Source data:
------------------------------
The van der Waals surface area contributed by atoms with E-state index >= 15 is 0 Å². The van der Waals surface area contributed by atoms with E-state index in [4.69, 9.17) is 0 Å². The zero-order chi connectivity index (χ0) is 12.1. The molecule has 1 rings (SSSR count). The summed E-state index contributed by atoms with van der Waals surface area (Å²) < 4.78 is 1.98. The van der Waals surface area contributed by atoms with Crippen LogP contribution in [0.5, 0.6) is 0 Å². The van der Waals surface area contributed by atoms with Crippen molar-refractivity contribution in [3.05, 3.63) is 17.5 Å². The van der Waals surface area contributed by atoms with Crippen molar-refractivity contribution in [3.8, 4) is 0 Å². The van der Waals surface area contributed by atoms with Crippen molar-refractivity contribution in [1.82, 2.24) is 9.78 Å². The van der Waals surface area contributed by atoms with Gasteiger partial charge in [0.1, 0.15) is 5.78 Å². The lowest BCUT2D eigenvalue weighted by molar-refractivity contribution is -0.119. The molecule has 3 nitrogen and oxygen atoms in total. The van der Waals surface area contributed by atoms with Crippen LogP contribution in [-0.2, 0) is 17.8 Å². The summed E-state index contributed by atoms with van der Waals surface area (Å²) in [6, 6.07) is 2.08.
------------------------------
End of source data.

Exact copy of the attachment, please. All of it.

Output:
The van der Waals surface area contributed by atoms with E-state index >= 15 is 0 Å². The van der Waals surface area contributed by atoms with E-state index in [4.69, 9.17) is 0 Å². The zero-order chi connectivity index (χ0) is 12.1. The molecule has 1 rings (SSSR count). The summed E-state index contributed by atoms with van der Waals surface area (Å²) < 4.78 is 1.98. The van der Waals surface area contributed by atoms with Crippen LogP contribution in [0.5, 0.6) is 0 Å². The van der Waals surface area contributed by atoms with Crippen molar-refractivity contribution in [3.05, 3.63) is 17.5 Å². The van der Waals surface area contributed by atoms with Crippen molar-refractivity contribution in [3.8, 4) is 0 Å². The van der Waals surface area contributed by atoms with Crippen molar-refractivity contribution in [1.82, 2.24) is 9.78 Å². The van der Waals surface area contributed by atoms with Gasteiger partial charge in [0.1, 0.15) is 5.78 Å². The lowest BCUT2D eigenvalue weighted by molar-refractivity contribution is -0.119. The molecule has 3 nitrogen and oxygen atoms in total. The van der Waals surface area contributed by atoms with Crippen LogP contribution in [-0.2, 0) is 17.8 Å². The summed E-state index contributed by atoms with van der Waals surface area (Å²) in [6, 6.07) is 2.08.